This day is intended to raise public awareness of elder abuse and the remembrance of those who died as a result of elder abuse. Elder abuse is a serious problem that affects millions of older persons. 

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Its commemoration, therefore, provides an opportunity for communities around the world to promote a better understanding of the abuse and neglect of older persons by raising awareness of the cultural, social, economical and demographical processes affecting elder abuse and neglect. 

Older persons face various kinds of mistreatment and discrimination. Elder abuse is global public health, human rights, and criminal justice problem. It goes beyond socioeconomic classes, regions, languages, and ethnicities but remains an understudied and under-reported phenomenon.

The COVID-19 pandemic has demonstrated how technologies can help fight the spread of the virus, sustain daily life, support business continuity and keep people socially connected. It has also shown that those who are excluded from the digital transformation are older persons who are at an increased risk of being permanently left behind. Digital equity for all ages is, therefore, more important than ever.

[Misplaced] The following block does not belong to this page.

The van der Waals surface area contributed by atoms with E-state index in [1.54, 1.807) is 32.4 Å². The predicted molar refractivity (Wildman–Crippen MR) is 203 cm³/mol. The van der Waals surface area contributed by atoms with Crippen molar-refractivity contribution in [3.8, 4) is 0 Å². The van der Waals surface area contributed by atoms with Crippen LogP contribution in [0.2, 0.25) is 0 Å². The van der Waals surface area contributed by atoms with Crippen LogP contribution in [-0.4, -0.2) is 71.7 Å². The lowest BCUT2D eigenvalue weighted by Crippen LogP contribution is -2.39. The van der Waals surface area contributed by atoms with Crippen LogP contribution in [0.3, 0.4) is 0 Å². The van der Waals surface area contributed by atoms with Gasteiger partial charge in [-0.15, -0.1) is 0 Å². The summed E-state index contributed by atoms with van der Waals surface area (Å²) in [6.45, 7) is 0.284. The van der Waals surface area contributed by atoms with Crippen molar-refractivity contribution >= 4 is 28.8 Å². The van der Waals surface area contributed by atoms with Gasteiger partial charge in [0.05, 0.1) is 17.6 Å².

In response to these challenges, the Minister of Social Development, Ms Lindiwe Zulu, emphasises that “Digital technology is a key component to fully participate in society through their independence which can be realised as they access information easily, and stay connected with their families and friends. 

Older persons are also encouraged to participate in intergenerational programmes and provide mentoring and coaching of new and emerging professionals and younger generations.”

As the older persons are recovering from the impact of COVID-19, the devastating floods in KZN and Eastern Cape also remain a blow to the recovery plan in South Africa, especially the impact it had on the lives and well-being of older persons. Older persons living in their homes and residential facilities were negatively affected by the floods.